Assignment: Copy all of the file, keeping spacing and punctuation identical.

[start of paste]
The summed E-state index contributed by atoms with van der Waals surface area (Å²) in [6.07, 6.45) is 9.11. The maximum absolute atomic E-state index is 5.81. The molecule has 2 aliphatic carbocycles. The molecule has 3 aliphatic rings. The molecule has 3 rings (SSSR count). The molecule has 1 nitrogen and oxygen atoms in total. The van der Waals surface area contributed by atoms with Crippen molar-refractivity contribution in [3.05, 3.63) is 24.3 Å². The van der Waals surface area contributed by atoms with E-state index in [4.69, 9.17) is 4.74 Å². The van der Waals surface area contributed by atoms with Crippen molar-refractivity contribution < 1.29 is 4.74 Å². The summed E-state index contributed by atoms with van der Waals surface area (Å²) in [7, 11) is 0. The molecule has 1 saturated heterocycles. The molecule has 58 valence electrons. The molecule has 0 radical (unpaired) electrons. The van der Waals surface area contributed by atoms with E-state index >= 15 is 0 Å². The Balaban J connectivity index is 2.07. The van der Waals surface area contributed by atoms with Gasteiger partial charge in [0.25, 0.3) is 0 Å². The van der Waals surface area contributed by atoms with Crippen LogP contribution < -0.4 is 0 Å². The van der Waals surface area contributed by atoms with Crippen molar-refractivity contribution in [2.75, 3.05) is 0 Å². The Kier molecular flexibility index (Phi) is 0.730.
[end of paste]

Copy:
The summed E-state index contributed by atoms with van der Waals surface area (Å²) in [6.07, 6.45) is 9.11. The maximum absolute atomic E-state index is 5.81. The molecule has 2 aliphatic carbocycles. The molecule has 3 aliphatic rings. The molecule has 3 rings (SSSR count). The molecule has 1 nitrogen and oxygen atoms in total. The van der Waals surface area contributed by atoms with Crippen molar-refractivity contribution in [3.05, 3.63) is 24.3 Å². The van der Waals surface area contributed by atoms with E-state index in [4.69, 9.17) is 4.74 Å². The van der Waals surface area contributed by atoms with Crippen molar-refractivity contribution < 1.29 is 4.74 Å². The summed E-state index contributed by atoms with van der Waals surface area (Å²) in [7, 11) is 0. The molecule has 1 saturated heterocycles. The molecule has 58 valence electrons. The molecule has 0 radical (unpaired) electrons. The van der Waals surface area contributed by atoms with E-state index >= 15 is 0 Å². The Balaban J connectivity index is 2.07. The van der Waals surface area contributed by atoms with Gasteiger partial charge in [0.25, 0.3) is 0 Å². The van der Waals surface area contributed by atoms with Crippen LogP contribution < -0.4 is 0 Å². The van der Waals surface area contributed by atoms with Crippen molar-refractivity contribution in [2.75, 3.05) is 0 Å². The Kier molecular flexibility index (Phi) is 0.730.